If you avoid eating cold foods or drinking hot beverages because your teeth are sensitive, it may be time to get to the bottom of this painful condition.
If hot, cold, sweet or acidic foods and drinks, or breathing in cold air makes your teeth painful then you have sensitive teeth. Sensitive teeth are very common and are thought to affect 1 in every 2 people. If you are experiencing pain that is more severe and more constant, chances are it’s another form of mouth pain.
Sensitive teeth normally occur when the dentin of a tooth becomes exposed. This may be caused by receding gums, toothbrush abrasion or a highly acidic diet. You can reduce your risk of developing sensitive teeth by keeping your mouth as healthy as possible, with a good oral hygiene routine and a balanced diet.
Treatment for sensitive teeth
There are several treatments available and these include:
- Using a toothpaste designed for sensitive teeth
- Using a fluoride gel or rinse to strengthen teeth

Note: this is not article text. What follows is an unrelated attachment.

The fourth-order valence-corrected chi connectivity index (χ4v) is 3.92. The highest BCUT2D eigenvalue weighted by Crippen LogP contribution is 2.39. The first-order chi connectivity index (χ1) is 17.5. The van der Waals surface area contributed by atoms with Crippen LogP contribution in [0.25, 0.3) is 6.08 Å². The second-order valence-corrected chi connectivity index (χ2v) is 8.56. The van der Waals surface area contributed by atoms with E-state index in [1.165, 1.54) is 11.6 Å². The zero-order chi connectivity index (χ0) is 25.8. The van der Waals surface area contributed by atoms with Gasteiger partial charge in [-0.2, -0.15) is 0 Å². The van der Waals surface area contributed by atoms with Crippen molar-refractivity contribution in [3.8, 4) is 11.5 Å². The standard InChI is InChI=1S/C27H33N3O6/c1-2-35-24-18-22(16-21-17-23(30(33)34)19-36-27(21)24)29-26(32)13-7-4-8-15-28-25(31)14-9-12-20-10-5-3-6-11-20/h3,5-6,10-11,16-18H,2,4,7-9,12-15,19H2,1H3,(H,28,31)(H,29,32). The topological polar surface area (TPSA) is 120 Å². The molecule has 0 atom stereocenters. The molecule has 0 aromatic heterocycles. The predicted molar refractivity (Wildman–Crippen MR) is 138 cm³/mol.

- Applying a fluoride varnish
- Root canal treatment
- Placing fillings on areas where the dentin has become exposed to reduce sensitivity
Your dentist will be able to advise you on the best possible treatment to meet your needs.
Preventing sensitive teeth
To prevent sensitive teeth from recurring, brush your teeth twice a day with a soft-bristled toothbrush and fluoride toothpaste and use interdental cleaning aids daily. Use gentle strokes, rather than vigorous or harsh scrubbing, and avoid using an abrasive toothpaste. If you grind your teeth, ask your dentist about a mouth guard. Tooth grinding can fracture teeth and cause sensitivity.
You might also consider taking care when eating or drinking acidic foods and drinks, such as carbonated drinks, citrus fruits and wine — all of which can remove small amounts of tooth enamel over time. When you drink acidic liquids, use a straw to limit contact with your teeth.